A mediator is someone who intervenes, someone who conveys and conciliates. The word “mediator” is not found in the O.T., but its principle is. God gave the Law to the people through a mediator, Moses (Gal. 3:19), who was a type of the true mediator, Jesus. The word occurs only a few times in the N.T.: 1 Tim. 2:5; Heb. 8:6; 9:15; 12:24. It is in the N.T. that the true nature of mediation is understood in the person of Jesus Christ. He is the mediator of a better covenant (Heb. 8:6). He was able to become our mediator by becoming man (John 1:1,14) and dying as our substitute (1 Pet. 1:18,19; 2:24). He reconciled us to God (Eph. 2:16).

Mercy
Mercy is the act of not administering justice when that justice is punitive. Because of our sinfulness we deserve death and eternal separation from God (Rom. 6:23; Isaiah 59:2), but God provided an atonement for sin and through it shows us mercy. That is, He does not deliver to the Christian the natural consequence of his sin which is damnation. That is why Jesus became sin on our behalf (2 Cor. 5:21) and bore the punishment due to us (Isaiah 5345). It was to deliver us from damnation. (Compare with justice and grace.)
God saved us according to His mercy (Titus 3:5) and we can practice mercy as a gift (Rom. 12:8). “Let us therefore draw near with confidence to the throne of grace, that we may receive mercy and may find grace to help in time of need” (Heb. 4:16).

Messiah
Messiah is a Hebrew word. It means “anointed one.” It is the equivalent of the N.T. word “Christ” which also means “anointed.” Jesus, as the messiah, was anointed by God (Matt. 3:16) to carry out His three-fold ministry of Prophet, Priest, and King. As the messiah He has delivered the Christian from the bonds of sin and given to him eternal life. In that sense, messiah means deliverer, for He has delivered us. The Messiah was promised in the O.T. in the seed of the woman (Gen. 3:15).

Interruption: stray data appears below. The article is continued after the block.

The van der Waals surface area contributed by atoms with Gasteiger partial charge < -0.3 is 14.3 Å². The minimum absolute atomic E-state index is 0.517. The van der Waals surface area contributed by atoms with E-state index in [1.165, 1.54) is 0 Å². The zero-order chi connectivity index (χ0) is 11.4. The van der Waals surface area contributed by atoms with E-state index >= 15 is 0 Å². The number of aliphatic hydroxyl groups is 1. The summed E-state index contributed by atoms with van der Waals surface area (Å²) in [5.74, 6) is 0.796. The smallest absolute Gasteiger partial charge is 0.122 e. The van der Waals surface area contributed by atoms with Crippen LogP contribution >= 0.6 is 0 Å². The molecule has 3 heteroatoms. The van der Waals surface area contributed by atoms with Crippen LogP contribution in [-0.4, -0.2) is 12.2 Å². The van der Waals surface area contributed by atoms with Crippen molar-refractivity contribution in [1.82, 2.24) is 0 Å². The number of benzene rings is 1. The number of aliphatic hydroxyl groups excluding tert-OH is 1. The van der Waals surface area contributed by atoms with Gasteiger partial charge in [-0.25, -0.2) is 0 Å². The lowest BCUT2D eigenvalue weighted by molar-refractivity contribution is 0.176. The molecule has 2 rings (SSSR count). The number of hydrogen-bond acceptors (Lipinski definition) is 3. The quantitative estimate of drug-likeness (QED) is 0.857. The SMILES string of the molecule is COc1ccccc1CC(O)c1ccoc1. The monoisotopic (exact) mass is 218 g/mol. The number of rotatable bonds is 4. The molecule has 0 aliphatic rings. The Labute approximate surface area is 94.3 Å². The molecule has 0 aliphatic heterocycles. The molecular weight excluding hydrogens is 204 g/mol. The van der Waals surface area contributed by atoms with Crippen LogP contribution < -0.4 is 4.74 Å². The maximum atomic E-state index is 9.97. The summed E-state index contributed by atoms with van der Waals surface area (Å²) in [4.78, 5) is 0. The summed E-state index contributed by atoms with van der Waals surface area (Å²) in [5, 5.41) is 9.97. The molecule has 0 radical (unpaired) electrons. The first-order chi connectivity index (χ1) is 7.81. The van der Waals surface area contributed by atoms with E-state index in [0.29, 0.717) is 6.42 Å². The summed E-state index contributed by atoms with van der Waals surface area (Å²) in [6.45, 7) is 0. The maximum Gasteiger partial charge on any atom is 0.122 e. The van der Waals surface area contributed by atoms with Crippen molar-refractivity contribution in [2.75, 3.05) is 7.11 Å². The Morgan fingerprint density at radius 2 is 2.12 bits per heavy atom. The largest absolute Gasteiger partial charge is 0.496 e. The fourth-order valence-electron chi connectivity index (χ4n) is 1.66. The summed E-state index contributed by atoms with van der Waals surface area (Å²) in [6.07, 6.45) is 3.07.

Metaphysics
the branch of philosophy involved with examining and discussing the ultimate nature of reality. The term comes from “meta” which means “after” and “phusika” which means “physics.” Around A.D. 70 Andronicus applied to the section of Aristotelian writings that came after the physics section; hence, metaphysics.

Middle Knowledge
That knowledge of God dealing with what individuals will do in a given set of circumstances. God has an infinite set of potential circumstances that could exist and knows all actual choices that would be made by individuals in each set. (See also Free Knowledgeand Natural knowledge.)

Millennium
Literally, this word means 1000 years. In the study of end times doctrines (eschatology) the millennium is the duration of Christ’s rule over the earth. The debate has been over when the millennium will take place and what it actually is. The terms that have arisen out of this debate are Premillennialism, Amillennialism, and postmillennialism. Premillennialism teaches that the millennium is yet future and that upon Christ’s return He will set up His earthly kingdom. Amillennialism teaches that the millennium is a figurative period and that Christ’s rule began when He first became man. Postmillennialism teaches that through the preaching of the Word of God, the world will be converted and will then usher in Christ and the kingdom of God. There are good arguments for each position.

Minuscule
The Greek characters of lower case: abgde, etc. Different copies of Greek manuscripts appear in minuscule form. By contrast, uncials are the Greek characters in upper case.

Miracle
A miracle is an out-of-the-ordinary direct and divine intervention in the world. Examples would be the parting of the Red Sea, Jesus walking on water, the resurrection of Lazarus, etc. Some hold that it is a violation of the natural order of physical laws. Others maintain that there is no such violation upon God’s part but only a natural manifestation of His work. They are also known as powers and signs (Mark 9:39; Acts 2:22, 19:11) and mighty works (John 10:25-28). They are a manifestation of the power of God over nature (Joshua 10:121-14), animals (Num. 22:28), people (Gen. 19:26), and illness (2 Kings 5:1014). They are produced by God’s power (Acts 15:12), Christ’s power (Matt. 10:1), and the Holy Spirit’s power (Matt. 12:28).